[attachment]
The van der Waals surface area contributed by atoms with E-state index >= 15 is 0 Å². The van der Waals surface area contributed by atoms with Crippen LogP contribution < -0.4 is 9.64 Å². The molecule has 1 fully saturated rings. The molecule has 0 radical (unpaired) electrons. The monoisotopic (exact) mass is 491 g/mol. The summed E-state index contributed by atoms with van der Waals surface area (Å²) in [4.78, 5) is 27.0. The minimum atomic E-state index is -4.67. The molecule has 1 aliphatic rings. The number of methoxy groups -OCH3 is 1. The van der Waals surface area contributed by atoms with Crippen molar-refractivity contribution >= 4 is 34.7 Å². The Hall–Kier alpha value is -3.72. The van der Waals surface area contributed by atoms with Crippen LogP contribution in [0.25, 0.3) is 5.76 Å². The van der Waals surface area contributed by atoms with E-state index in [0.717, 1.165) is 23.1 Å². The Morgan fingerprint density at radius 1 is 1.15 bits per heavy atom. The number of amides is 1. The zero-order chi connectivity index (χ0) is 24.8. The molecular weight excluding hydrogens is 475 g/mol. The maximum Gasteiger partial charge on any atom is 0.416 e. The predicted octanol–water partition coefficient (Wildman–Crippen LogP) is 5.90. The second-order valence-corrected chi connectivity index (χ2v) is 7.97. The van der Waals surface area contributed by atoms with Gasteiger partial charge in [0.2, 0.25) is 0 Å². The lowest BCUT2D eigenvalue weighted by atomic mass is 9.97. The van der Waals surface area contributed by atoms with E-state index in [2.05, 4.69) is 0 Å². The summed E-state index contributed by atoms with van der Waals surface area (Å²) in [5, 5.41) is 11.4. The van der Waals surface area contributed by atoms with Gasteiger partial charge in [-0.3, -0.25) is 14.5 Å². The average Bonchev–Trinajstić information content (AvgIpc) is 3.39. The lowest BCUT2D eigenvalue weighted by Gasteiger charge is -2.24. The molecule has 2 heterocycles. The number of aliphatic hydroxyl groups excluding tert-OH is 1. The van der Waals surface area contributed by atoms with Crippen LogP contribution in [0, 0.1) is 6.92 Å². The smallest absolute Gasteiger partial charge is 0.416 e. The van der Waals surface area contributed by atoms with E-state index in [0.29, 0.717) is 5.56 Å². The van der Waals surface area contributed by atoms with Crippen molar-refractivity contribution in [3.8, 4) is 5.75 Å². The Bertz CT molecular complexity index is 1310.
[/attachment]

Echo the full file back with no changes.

The van der Waals surface area contributed by atoms with E-state index >= 15 is 0 Å². The van der Waals surface area contributed by atoms with Crippen LogP contribution < -0.4 is 9.64 Å². The molecule has 1 fully saturated rings. The molecule has 0 radical (unpaired) electrons. The monoisotopic (exact) mass is 491 g/mol. The summed E-state index contributed by atoms with van der Waals surface area (Å²) in [4.78, 5) is 27.0. The minimum atomic E-state index is -4.67. The molecule has 1 aliphatic rings. The number of methoxy groups -OCH3 is 1. The van der Waals surface area contributed by atoms with Crippen molar-refractivity contribution >= 4 is 34.7 Å². The Hall–Kier alpha value is -3.72. The van der Waals surface area contributed by atoms with Crippen LogP contribution in [0.25, 0.3) is 5.76 Å². The van der Waals surface area contributed by atoms with E-state index in [0.717, 1.165) is 23.1 Å². The Morgan fingerprint density at radius 1 is 1.15 bits per heavy atom. The number of amides is 1. The zero-order chi connectivity index (χ0) is 24.8. The molecular weight excluding hydrogens is 475 g/mol. The maximum Gasteiger partial charge on any atom is 0.416 e. The predicted octanol–water partition coefficient (Wildman–Crippen LogP) is 5.90. The second-order valence-corrected chi connectivity index (χ2v) is 7.97. The van der Waals surface area contributed by atoms with Gasteiger partial charge in [0.2, 0.25) is 0 Å². The lowest BCUT2D eigenvalue weighted by atomic mass is 9.97. The van der Waals surface area contributed by atoms with E-state index in [2.05, 4.69) is 0 Å². The summed E-state index contributed by atoms with van der Waals surface area (Å²) in [5, 5.41) is 11.4. The van der Waals surface area contributed by atoms with Gasteiger partial charge in [-0.3, -0.25) is 14.5 Å². The average Bonchev–Trinajstić information content (AvgIpc) is 3.39. The lowest BCUT2D eigenvalue weighted by Gasteiger charge is -2.24. The molecule has 2 heterocycles. The number of aliphatic hydroxyl groups excluding tert-OH is 1. The van der Waals surface area contributed by atoms with Crippen LogP contribution in [0, 0.1) is 6.92 Å². The smallest absolute Gasteiger partial charge is 0.416 e. The van der Waals surface area contributed by atoms with E-state index in [0.29, 0.717) is 5.56 Å². The van der Waals surface area contributed by atoms with Crippen molar-refractivity contribution in [3.8, 4) is 5.75 Å². The Bertz CT molecular complexity index is 1310.